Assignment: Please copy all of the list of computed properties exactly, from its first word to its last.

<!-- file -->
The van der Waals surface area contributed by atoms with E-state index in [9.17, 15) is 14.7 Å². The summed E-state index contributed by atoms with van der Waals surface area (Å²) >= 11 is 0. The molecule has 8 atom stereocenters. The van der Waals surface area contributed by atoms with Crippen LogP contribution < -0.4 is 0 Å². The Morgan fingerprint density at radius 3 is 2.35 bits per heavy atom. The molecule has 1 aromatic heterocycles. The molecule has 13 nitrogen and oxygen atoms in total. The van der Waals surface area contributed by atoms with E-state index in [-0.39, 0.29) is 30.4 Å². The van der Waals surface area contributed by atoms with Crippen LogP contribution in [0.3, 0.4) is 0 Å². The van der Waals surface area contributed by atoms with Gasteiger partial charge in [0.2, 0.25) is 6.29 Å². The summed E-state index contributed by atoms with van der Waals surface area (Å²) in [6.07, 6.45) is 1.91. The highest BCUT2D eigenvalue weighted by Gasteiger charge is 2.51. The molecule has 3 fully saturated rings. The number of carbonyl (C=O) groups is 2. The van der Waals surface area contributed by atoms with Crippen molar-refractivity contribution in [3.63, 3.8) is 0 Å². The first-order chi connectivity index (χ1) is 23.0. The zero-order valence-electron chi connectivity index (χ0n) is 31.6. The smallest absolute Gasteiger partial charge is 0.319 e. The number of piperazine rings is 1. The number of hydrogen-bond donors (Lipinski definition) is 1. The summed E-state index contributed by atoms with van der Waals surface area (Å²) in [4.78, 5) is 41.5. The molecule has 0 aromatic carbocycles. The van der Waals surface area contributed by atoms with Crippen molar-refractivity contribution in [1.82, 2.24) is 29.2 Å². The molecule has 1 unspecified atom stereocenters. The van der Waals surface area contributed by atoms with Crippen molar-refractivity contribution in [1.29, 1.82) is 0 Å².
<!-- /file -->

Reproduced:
The van der Waals surface area contributed by atoms with E-state index in [9.17, 15) is 14.7 Å². The summed E-state index contributed by atoms with van der Waals surface area (Å²) >= 11 is 0. The molecule has 8 atom stereocenters. The van der Waals surface area contributed by atoms with Crippen LogP contribution < -0.4 is 0 Å². The Morgan fingerprint density at radius 3 is 2.35 bits per heavy atom. The molecule has 1 aromatic heterocycles. The molecule has 13 nitrogen and oxygen atoms in total. The van der Waals surface area contributed by atoms with E-state index in [-0.39, 0.29) is 30.4 Å². The van der Waals surface area contributed by atoms with Crippen LogP contribution in [0.3, 0.4) is 0 Å². The van der Waals surface area contributed by atoms with Gasteiger partial charge in [0.2, 0.25) is 6.29 Å². The summed E-state index contributed by atoms with van der Waals surface area (Å²) in [6.07, 6.45) is 1.91. The highest BCUT2D eigenvalue weighted by Gasteiger charge is 2.51. The molecule has 3 fully saturated rings. The number of carbonyl (C=O) groups is 2. The van der Waals surface area contributed by atoms with Crippen molar-refractivity contribution in [3.63, 3.8) is 0 Å². The first-order chi connectivity index (χ1) is 23.0. The zero-order valence-electron chi connectivity index (χ0n) is 31.6. The smallest absolute Gasteiger partial charge is 0.319 e. The number of piperazine rings is 1. The number of hydrogen-bond donors (Lipinski definition) is 1. The summed E-state index contributed by atoms with van der Waals surface area (Å²) in [4.78, 5) is 41.5. The molecule has 0 aromatic carbocycles. The van der Waals surface area contributed by atoms with Crippen molar-refractivity contribution in [1.82, 2.24) is 29.2 Å². The molecule has 1 unspecified atom stereocenters. The van der Waals surface area contributed by atoms with Crippen molar-refractivity contribution in [1.29, 1.82) is 0 Å².